James O'Brien 10am - 1pm
UK coronavirus death toll surges by 917 to 9,875
11 April 2020, 14:35
The number of people to have died in the UK after contracting coronavirus has leapt by 917 to 9,875.
A further 5,234 people have tested positive for Covid-19, bringing the nation's tally of infections to 78,991.
It comes after 73,758 people were reported as contracting the virus as of Friday.
The 917 new deaths represent another significant rise on the total tally of 8,958 reported yesterday.
The number of people to have died in hospitals after testing positive for coronavirus is accurate as of 5pm 10 April.
Similarly, as of 9am 11 April, a total of 269,598 people have been tested of which 190,607 returned negative.
There were 12,993 tests carried out on Friday.
As of 9am 11 April, 334,974 tests have concluded, with 18,091 tests on 10 April.— Department of Health and Social Care (@DHSCgovuk) April 11, 2020
269,598 people have been tested of which 78,991 tested positive.
As of 5pm on 10 April, of those hospitalised in the UK who tested positive for coronavirus, 9,875 have sadly died. pic.twitter.com/c0Bqs0JeUC
It follows the worst day on record for coronavirus-related deaths in the UK on Friday when the tally rose by 980.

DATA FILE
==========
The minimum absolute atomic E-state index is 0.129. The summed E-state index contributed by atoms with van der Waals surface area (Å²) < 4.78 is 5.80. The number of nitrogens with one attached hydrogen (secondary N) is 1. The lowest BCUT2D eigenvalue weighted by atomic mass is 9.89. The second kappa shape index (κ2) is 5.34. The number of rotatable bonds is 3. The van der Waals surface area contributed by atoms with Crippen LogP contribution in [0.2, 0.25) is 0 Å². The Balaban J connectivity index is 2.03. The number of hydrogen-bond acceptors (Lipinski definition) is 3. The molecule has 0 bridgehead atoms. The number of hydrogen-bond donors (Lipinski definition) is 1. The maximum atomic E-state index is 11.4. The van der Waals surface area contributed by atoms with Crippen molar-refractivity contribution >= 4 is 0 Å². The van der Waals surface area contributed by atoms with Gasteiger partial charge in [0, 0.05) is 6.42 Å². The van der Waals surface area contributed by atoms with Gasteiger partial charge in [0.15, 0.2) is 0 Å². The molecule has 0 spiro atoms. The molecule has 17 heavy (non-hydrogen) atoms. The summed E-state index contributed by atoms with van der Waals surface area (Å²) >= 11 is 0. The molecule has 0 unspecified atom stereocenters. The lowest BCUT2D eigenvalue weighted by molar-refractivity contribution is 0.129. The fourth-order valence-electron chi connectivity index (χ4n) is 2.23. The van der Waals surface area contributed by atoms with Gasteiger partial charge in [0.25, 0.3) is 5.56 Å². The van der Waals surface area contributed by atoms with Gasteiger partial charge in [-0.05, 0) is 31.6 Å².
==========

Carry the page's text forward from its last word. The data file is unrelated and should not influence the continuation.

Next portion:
NHS England confirmed a further 823 coronavirus-related deaths, bringing the English tally to 8,937.
One of the victims was just 11-years-old and the oldest was 102.
Thirty-three of the patients had no known underlying health conditions and they were all aged between 29 and 94.
Their families have been informed.
A total of 542 people who tested positive for coronavirus in Scotland have died, a rise of 47 on Friday's figure, according to the Scottish Government.
Across the country, 29,903 people have now been tested for Covid-19, with 5,590 testing positive.
As of Friday night, 1,855 patients were in Scottish hospitals with either confirmed or suspected coronavirus, an increase of 23.
Of those, 212 were being treated in intensive care units, up five from the previous night and the same number as on Thursday.